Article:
An Uncertain Look

Departments - Nonferrous

January 16, 2012

Two headlines from the same news service during the same day capture the uncertain nature of the nonferrous market. A Bloomberg News headline from Dec. 8, 2011, reads, "Copper May Advance on Production Shortfall Outlook: LME Preview." A second headline from Bloomberg News, roughly one hour later, states, "Copper May Decline on Europe Debt Woes, China Growth Outlook."

The above is not a comment on the news service but on the uncertain nature of nonferrous metal markets. Scrap metal handlers report a growing number of variables—including European sovereign debt problems, a possible slowing Chinese economy, a sluggish construction market, a tepid recovery for the U.S. economy, the upcoming U.S. elections and other macro-economic factors—affecting nonferrous markets. Add to the mix the recent bankruptcy filing by MF Global, and the overall cloud of uncertainty continues to make it difficult to predict short-term markets for many nonferrous scrap metals.

This uncertainty has resulted in scrap metal recyclers taking a cautious approach to business. Yet, some recyclers are expressing modest optimism about nonferrous markets going forward, with some saying they are "cautiously optimistic," "upbeat" and "bullish but careful."

A key reason for the optimism, they say, has been the steady improvement in the domestic transportation sector. Aluminum scrap dealers are benefitting from the improvements in this sector. The auto industry has been gradually improving during the past several quarters. This is translating into better order books for many aluminum smelters, including secondary smelters.

At the same time, concerns about European sovereign debt and the possible cooling down of the Chinese economy could keep a lid on the improvement in aluminum and copper markets, though it is giving the domestic sector some strength.

A large scrap metal recycler on the East Coast says he is optimistic about aluminum scrap markets. "I think the demand for autos in 2012 will be good," he says.

However, he says he sees little in the way of a recovery for the construction industry, which will act as an overall drag on aluminum markets.

The modest recovery in secondary aluminum markets, the East Coast scrap dealer adds, should continue through the first quarter of 2012 at least. This improvement follows a fairly sharp drop in price and demand for most nonferrous metals that began in the fall of 2011.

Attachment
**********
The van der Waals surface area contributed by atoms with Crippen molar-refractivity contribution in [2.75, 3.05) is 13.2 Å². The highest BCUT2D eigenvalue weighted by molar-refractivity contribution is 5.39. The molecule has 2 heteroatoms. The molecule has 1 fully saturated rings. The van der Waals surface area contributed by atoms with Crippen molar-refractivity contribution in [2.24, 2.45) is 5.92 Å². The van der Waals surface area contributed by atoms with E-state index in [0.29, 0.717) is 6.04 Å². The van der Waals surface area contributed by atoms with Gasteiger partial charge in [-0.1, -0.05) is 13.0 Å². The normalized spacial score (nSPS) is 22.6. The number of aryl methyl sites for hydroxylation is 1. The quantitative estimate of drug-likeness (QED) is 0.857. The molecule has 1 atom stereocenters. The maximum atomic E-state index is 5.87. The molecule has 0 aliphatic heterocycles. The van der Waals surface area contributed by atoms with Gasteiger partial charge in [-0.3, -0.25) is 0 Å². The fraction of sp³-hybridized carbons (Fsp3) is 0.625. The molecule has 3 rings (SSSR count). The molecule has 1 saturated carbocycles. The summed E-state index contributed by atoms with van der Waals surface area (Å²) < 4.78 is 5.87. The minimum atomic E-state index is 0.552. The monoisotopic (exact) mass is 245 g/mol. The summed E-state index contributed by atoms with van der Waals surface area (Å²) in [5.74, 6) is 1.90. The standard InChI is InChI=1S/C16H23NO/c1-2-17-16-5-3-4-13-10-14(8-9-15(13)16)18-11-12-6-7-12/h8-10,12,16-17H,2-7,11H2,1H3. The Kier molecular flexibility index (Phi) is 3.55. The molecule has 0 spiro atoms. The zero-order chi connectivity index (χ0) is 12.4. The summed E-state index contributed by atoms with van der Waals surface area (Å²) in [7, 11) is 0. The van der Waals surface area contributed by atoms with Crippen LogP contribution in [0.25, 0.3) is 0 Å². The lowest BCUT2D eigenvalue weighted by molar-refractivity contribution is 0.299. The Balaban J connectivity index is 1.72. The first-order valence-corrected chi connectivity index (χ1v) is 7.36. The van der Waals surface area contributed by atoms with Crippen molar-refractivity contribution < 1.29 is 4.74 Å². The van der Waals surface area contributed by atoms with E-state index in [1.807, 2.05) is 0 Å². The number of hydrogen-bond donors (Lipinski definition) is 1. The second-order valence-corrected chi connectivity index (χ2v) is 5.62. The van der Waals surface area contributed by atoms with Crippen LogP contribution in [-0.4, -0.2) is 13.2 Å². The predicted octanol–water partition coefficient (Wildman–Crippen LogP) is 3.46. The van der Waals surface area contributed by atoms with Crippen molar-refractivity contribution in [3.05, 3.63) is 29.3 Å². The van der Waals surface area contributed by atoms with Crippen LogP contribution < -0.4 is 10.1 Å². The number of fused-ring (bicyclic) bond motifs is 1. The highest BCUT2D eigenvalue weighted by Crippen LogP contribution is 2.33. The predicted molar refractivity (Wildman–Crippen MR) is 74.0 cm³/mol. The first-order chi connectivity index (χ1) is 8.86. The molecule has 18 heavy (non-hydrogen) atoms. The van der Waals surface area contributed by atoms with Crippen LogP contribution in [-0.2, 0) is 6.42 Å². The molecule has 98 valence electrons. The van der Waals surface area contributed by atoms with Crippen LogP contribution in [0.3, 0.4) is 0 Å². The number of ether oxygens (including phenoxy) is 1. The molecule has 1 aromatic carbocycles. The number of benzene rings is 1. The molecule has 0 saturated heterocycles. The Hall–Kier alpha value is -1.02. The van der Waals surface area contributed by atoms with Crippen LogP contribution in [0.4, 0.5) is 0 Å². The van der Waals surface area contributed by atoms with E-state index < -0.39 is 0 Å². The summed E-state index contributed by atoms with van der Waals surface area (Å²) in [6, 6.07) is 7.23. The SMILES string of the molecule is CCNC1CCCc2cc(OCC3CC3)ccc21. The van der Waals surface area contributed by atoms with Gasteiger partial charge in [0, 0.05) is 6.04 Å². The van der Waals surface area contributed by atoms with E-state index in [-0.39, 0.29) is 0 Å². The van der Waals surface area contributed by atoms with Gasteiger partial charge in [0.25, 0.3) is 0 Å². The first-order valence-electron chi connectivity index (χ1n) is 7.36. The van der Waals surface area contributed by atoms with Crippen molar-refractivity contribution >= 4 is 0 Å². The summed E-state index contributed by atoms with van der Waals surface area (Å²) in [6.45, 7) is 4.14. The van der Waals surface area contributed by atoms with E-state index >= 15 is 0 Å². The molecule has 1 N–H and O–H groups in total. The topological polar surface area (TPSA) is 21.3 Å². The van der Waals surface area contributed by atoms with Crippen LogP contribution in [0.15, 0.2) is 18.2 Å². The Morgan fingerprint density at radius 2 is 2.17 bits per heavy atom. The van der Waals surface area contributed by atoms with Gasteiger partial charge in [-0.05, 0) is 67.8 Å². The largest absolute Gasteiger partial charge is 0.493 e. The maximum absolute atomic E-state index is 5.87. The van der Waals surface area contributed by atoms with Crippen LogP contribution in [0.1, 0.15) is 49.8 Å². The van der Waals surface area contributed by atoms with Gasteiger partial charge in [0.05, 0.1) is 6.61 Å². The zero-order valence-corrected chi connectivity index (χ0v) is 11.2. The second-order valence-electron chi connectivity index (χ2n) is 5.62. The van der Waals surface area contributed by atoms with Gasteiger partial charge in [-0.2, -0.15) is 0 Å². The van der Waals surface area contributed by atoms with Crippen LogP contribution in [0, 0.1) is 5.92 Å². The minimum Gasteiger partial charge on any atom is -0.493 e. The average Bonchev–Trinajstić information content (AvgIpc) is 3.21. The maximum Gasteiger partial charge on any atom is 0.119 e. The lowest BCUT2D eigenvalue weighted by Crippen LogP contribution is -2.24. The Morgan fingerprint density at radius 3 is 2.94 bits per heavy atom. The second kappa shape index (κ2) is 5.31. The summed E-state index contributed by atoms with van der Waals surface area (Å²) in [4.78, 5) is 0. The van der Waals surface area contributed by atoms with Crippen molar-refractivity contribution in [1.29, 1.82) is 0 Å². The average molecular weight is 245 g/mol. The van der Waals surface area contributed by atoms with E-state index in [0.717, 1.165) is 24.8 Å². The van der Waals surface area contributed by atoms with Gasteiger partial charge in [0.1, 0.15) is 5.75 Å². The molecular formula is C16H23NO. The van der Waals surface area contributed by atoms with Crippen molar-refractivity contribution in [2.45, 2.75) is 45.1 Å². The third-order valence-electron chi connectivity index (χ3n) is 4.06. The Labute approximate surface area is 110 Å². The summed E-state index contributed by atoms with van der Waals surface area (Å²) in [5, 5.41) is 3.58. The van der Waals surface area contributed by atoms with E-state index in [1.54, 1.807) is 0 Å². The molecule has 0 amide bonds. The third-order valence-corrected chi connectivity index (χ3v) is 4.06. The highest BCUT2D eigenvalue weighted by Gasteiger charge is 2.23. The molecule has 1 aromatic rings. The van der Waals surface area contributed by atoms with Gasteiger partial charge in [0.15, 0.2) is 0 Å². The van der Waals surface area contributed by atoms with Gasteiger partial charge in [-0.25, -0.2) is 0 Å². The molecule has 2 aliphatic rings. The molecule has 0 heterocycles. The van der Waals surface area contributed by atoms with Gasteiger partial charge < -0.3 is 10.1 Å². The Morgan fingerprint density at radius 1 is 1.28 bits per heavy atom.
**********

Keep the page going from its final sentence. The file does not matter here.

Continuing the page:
As a result of strengthening aluminum scrap prices, the dealer says some small yards that supply his facility are building inventory in anticipation of higher aluminum scrap prices in early 2012.

Despite this move by some scrap dealers, another recycler says generation is "not too bad at the present time." Orders are being met and it is not that hard to get material to domestic sources, he adds.

In the Southwest, an aluminum scrap dealer describes the market in that region as "choppy." Despite that, he says his company is not having problems finding homes for the metal. "The aluminum market is slowing a bit. While smelters are a bit unclear now, they are generally optimistic about the direction of the market."

Scrap dealers are more concerned when it comes to copper, though they still appear modestly bullish that the metal will strengthen during the first quarter of 2012. The slowdown in China's economy has created some challenges. Despite this, a copper scrap dealer in the New York area says he expects China to increase its consumption of copper by the end of the first quarter of 2012.

The most recent figures show that China's copper production has slowed toward the end of 2011. According to a Reuters report, China's production of refined copper dropped to its lowest levels in six months in November. According to the report, the decline was in line with China's overall industrial output growth, which hit its slowest pace in more than two years in November as economic conditions deteriorated.

Stainless steel continues to languish. The metal has been affected by the twin problems of the Western European economy and China's oversupply of material currently. Several scrap dealers say they don't see signs of an upturn in the near future.

(More information on nonferrous metal markets, including consuming industry reports and breaking news, is available at